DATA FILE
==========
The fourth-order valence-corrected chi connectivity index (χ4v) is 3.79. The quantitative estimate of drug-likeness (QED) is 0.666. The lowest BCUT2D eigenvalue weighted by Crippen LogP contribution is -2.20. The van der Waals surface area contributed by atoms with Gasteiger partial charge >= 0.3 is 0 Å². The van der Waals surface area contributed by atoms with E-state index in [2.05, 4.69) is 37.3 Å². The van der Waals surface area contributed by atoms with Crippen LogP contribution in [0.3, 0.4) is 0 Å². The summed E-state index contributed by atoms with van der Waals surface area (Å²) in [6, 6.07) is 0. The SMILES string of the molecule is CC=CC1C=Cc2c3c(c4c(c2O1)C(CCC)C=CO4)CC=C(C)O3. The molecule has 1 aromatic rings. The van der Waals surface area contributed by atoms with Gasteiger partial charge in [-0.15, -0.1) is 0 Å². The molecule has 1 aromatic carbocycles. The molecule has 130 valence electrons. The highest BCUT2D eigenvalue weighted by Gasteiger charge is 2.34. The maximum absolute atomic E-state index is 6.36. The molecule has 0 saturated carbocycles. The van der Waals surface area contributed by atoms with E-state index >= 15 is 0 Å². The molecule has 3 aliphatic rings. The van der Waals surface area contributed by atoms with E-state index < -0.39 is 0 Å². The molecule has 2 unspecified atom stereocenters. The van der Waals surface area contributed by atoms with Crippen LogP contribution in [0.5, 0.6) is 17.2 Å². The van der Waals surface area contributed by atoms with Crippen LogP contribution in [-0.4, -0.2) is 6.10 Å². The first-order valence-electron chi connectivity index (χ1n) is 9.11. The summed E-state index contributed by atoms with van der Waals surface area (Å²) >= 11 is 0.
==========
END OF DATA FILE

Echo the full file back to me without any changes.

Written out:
The fourth-order valence-corrected chi connectivity index (χ4v) is 3.79. The quantitative estimate of drug-likeness (QED) is 0.666. The lowest BCUT2D eigenvalue weighted by Crippen LogP contribution is -2.20. The van der Waals surface area contributed by atoms with Gasteiger partial charge >= 0.3 is 0 Å². The van der Waals surface area contributed by atoms with E-state index in [2.05, 4.69) is 37.3 Å². The van der Waals surface area contributed by atoms with Crippen LogP contribution in [0.3, 0.4) is 0 Å². The summed E-state index contributed by atoms with van der Waals surface area (Å²) in [6, 6.07) is 0. The SMILES string of the molecule is CC=CC1C=Cc2c3c(c4c(c2O1)C(CCC)C=CO4)CC=C(C)O3. The molecule has 1 aromatic rings. The van der Waals surface area contributed by atoms with Gasteiger partial charge in [-0.15, -0.1) is 0 Å². The molecule has 1 aromatic carbocycles. The molecule has 130 valence electrons. The highest BCUT2D eigenvalue weighted by Gasteiger charge is 2.34. The maximum absolute atomic E-state index is 6.36. The molecule has 0 saturated carbocycles. The van der Waals surface area contributed by atoms with E-state index >= 15 is 0 Å². The molecule has 3 aliphatic rings. The van der Waals surface area contributed by atoms with E-state index < -0.39 is 0 Å². The molecule has 2 unspecified atom stereocenters. The van der Waals surface area contributed by atoms with Crippen LogP contribution in [0.5, 0.6) is 17.2 Å². The van der Waals surface area contributed by atoms with Crippen LogP contribution in [-0.4, -0.2) is 6.10 Å². The first-order valence-electron chi connectivity index (χ1n) is 9.11. The summed E-state index contributed by atoms with van der Waals surface area (Å²) >= 11 is 0.